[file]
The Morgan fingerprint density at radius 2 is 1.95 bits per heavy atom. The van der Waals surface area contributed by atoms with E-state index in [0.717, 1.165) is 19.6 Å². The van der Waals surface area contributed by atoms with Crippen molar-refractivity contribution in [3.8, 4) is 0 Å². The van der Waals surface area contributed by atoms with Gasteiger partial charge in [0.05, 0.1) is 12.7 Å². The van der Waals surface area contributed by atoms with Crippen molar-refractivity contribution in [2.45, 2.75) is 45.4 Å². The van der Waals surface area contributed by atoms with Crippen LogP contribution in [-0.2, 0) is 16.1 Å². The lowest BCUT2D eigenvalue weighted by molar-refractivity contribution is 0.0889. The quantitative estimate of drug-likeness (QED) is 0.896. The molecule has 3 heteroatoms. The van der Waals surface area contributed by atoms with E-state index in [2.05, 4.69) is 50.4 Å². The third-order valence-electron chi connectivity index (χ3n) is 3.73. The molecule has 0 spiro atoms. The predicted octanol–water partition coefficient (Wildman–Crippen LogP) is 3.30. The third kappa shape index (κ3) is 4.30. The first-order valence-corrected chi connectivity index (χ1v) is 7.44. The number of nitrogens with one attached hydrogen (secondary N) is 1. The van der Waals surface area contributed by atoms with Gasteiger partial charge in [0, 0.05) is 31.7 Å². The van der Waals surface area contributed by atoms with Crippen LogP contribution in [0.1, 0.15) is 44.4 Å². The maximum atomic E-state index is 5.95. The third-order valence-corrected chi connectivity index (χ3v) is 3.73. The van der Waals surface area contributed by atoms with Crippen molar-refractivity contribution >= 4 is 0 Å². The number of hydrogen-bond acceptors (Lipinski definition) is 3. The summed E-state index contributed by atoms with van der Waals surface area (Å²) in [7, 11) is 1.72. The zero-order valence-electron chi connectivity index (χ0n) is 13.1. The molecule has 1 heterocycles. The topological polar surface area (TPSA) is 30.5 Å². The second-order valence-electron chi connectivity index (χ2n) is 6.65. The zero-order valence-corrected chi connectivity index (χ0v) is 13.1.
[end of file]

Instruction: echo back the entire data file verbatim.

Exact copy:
The Morgan fingerprint density at radius 2 is 1.95 bits per heavy atom. The van der Waals surface area contributed by atoms with E-state index in [0.717, 1.165) is 19.6 Å². The van der Waals surface area contributed by atoms with Crippen molar-refractivity contribution in [3.8, 4) is 0 Å². The van der Waals surface area contributed by atoms with Gasteiger partial charge in [0.05, 0.1) is 12.7 Å². The van der Waals surface area contributed by atoms with Crippen molar-refractivity contribution in [2.45, 2.75) is 45.4 Å². The van der Waals surface area contributed by atoms with Crippen LogP contribution in [-0.2, 0) is 16.1 Å². The lowest BCUT2D eigenvalue weighted by molar-refractivity contribution is 0.0889. The quantitative estimate of drug-likeness (QED) is 0.896. The molecule has 3 heteroatoms. The van der Waals surface area contributed by atoms with E-state index in [2.05, 4.69) is 50.4 Å². The third-order valence-electron chi connectivity index (χ3n) is 3.73. The molecule has 0 spiro atoms. The predicted octanol–water partition coefficient (Wildman–Crippen LogP) is 3.30. The third kappa shape index (κ3) is 4.30. The first-order valence-corrected chi connectivity index (χ1v) is 7.44. The number of nitrogens with one attached hydrogen (secondary N) is 1. The van der Waals surface area contributed by atoms with Gasteiger partial charge in [0, 0.05) is 31.7 Å². The van der Waals surface area contributed by atoms with Crippen LogP contribution in [0.1, 0.15) is 44.4 Å². The maximum atomic E-state index is 5.95. The third-order valence-corrected chi connectivity index (χ3v) is 3.73. The van der Waals surface area contributed by atoms with Crippen molar-refractivity contribution >= 4 is 0 Å². The number of hydrogen-bond acceptors (Lipinski definition) is 3. The summed E-state index contributed by atoms with van der Waals surface area (Å²) in [7, 11) is 1.72. The zero-order valence-electron chi connectivity index (χ0n) is 13.1. The molecule has 1 heterocycles. The topological polar surface area (TPSA) is 30.5 Å². The second-order valence-electron chi connectivity index (χ2n) is 6.65. The zero-order valence-corrected chi connectivity index (χ0v) is 13.1.